Dental Health Topics
Loose Crown Got You Down? Perhaps You Should Pursue the Gold Standard
If you're starting to experience the tell-tale wobble of a loose crown, or notice food getting stuck where the crown meets your gumline, you might be due for a crown tune-up. Crowns can vary in lifespan depending on the dentist who installed them, your attention to oral hygiene, and the material from which the crown is made, and if you're lucky, your crown can last a lifetime. Yet if you’ve needed to replace the same crown more than once, it may just mean that the crown material that was used for your crown isn’t a good fit for you – and you may wish to consider switching to a full gold crown (FGC).
So What Is A Full Gold Crown?
Well, first off, it's not actually "fully gold!" Crowns labeled as FGC are actually a mix of metals including the "noble metals" of gold, platinum, palladium, and silver, as well as the slightly inferior metals, copper and tin. This breadth of material is what lends strength and durability to an FGC when compared to other materials. The strongest and best quality gold crowns are granted a designation of "highly noble" by the American Dental Association because they are comprised of at least 60% noble metals. In addition, most of those are made up of 40% gold.
Why Might You Want One?
If you find yourself having to replace crowns frequently, either because they are made of porcelain and cannot withstand your individual biting tension, or because you grind your teeth at night (a practice the weakens natural teeth as well as crowns), you may be a good candidate. A fully gold crown can help you avoid repeat trips to the dentist for repair, and can correct what might just be your fundamental problem - your mouth and habits might dictate the need for a stronger crown.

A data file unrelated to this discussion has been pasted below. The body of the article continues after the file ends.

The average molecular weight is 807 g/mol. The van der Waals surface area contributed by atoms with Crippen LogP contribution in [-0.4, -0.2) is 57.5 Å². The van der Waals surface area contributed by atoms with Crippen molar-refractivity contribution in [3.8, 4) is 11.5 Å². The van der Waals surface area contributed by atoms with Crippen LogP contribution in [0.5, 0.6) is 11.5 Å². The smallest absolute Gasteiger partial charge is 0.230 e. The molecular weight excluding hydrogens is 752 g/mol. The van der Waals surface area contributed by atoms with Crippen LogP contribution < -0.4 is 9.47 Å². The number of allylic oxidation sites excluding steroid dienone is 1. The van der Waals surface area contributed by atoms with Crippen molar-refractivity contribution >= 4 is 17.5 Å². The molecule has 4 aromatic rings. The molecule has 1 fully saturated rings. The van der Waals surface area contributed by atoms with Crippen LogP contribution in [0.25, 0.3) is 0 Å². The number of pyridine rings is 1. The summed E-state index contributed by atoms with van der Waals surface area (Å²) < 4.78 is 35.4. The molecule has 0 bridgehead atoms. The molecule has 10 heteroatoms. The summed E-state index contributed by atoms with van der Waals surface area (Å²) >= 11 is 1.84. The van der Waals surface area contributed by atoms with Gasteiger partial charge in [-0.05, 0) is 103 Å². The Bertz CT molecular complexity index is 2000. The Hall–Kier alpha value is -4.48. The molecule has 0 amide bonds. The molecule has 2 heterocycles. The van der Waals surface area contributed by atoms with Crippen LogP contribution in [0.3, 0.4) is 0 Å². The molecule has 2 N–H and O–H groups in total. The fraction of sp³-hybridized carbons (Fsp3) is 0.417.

What About Appearance?
Certainly, a gold crown can be noticeable if you decide to have it placed within your "smile region." However, most people find they need the extra support in the rear of their mouths instead. In this region, a full gold crown is unlikely to be noticed, and if it is, most people will merely associate it the kind of dental work they have in their own mouths, and think nothing of it. After all, who ever said it wasn't cool to have some gold on your person? The main thing to remember is you're looking for something sturdy that will have some longevity, and that will provide you with the supportive comfort you need in a crown.
How Are They Installed?
Crowns of this nature are really no different than any other crown as far as installation goes. First, your dentist will remove the loose crown currently installed on your tooth, and prepare the remaining tooth base for its future gold crown. A mold will then be taken of your mouth, which will later be sent to a lab where the crown will be custom manufactured to fit your tooth and mouth. Once the custom crown has arrived at your dentist office, your dentist will remove any temporary crown used as a place-holder, fit the new crown, and cement it in place so you're ready to go.
Full gold crowns are a great solution for recurring loose crowns, or crowns that crack or split because of the tension exerted when you chew or grind your teeth. If you're looking for a solution to these problems, ask your dentist if you're due for a tune-up, and learn more about how this type of crown might work for you.